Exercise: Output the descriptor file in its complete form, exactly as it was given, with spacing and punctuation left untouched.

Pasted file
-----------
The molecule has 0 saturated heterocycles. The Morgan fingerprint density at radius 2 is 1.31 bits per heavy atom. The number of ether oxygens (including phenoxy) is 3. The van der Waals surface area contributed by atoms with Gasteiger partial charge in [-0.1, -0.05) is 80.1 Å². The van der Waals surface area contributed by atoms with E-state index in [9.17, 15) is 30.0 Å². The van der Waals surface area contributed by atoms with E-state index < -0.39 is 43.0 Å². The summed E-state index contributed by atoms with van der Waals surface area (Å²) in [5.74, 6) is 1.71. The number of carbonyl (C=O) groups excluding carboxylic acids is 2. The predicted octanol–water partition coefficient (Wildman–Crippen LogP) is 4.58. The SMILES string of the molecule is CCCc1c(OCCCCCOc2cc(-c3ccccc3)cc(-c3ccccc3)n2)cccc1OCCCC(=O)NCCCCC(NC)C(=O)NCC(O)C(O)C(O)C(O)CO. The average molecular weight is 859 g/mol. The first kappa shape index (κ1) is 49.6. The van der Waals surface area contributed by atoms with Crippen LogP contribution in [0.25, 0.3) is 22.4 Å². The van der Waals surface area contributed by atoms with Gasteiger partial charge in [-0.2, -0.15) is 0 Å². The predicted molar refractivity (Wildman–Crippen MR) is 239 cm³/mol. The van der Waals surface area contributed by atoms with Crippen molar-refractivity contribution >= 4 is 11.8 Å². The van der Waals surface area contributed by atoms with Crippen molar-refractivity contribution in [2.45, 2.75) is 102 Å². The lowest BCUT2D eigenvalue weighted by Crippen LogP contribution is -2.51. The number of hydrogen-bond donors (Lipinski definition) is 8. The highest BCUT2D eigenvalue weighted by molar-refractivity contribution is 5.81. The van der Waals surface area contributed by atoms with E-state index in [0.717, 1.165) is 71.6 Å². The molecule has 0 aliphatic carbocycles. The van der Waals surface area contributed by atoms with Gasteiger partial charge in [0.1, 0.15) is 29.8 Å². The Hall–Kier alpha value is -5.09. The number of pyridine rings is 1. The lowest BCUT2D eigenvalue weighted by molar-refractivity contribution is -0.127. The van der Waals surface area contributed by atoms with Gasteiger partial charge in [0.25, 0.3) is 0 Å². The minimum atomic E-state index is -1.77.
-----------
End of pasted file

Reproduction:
The molecule has 0 saturated heterocycles. The Morgan fingerprint density at radius 2 is 1.31 bits per heavy atom. The number of ether oxygens (including phenoxy) is 3. The van der Waals surface area contributed by atoms with Gasteiger partial charge in [-0.1, -0.05) is 80.1 Å². The van der Waals surface area contributed by atoms with E-state index in [9.17, 15) is 30.0 Å². The van der Waals surface area contributed by atoms with E-state index < -0.39 is 43.0 Å². The summed E-state index contributed by atoms with van der Waals surface area (Å²) in [5.74, 6) is 1.71. The number of carbonyl (C=O) groups excluding carboxylic acids is 2. The predicted octanol–water partition coefficient (Wildman–Crippen LogP) is 4.58. The SMILES string of the molecule is CCCc1c(OCCCCCOc2cc(-c3ccccc3)cc(-c3ccccc3)n2)cccc1OCCCC(=O)NCCCCC(NC)C(=O)NCC(O)C(O)C(O)C(O)CO. The average molecular weight is 859 g/mol. The first kappa shape index (κ1) is 49.6. The van der Waals surface area contributed by atoms with Crippen LogP contribution in [0.25, 0.3) is 22.4 Å². The van der Waals surface area contributed by atoms with Gasteiger partial charge in [-0.2, -0.15) is 0 Å². The predicted molar refractivity (Wildman–Crippen MR) is 239 cm³/mol. The van der Waals surface area contributed by atoms with Crippen molar-refractivity contribution >= 4 is 11.8 Å². The van der Waals surface area contributed by atoms with Crippen molar-refractivity contribution in [2.45, 2.75) is 102 Å². The lowest BCUT2D eigenvalue weighted by Crippen LogP contribution is -2.51. The number of hydrogen-bond donors (Lipinski definition) is 8. The highest BCUT2D eigenvalue weighted by molar-refractivity contribution is 5.81. The van der Waals surface area contributed by atoms with E-state index in [0.717, 1.165) is 71.6 Å². The molecule has 0 aliphatic carbocycles. The van der Waals surface area contributed by atoms with Gasteiger partial charge in [0.1, 0.15) is 29.8 Å². The Hall–Kier alpha value is -5.09. The number of pyridine rings is 1. The lowest BCUT2D eigenvalue weighted by molar-refractivity contribution is -0.127. The van der Waals surface area contributed by atoms with Gasteiger partial charge in [0.25, 0.3) is 0 Å². The minimum atomic E-state index is -1.77.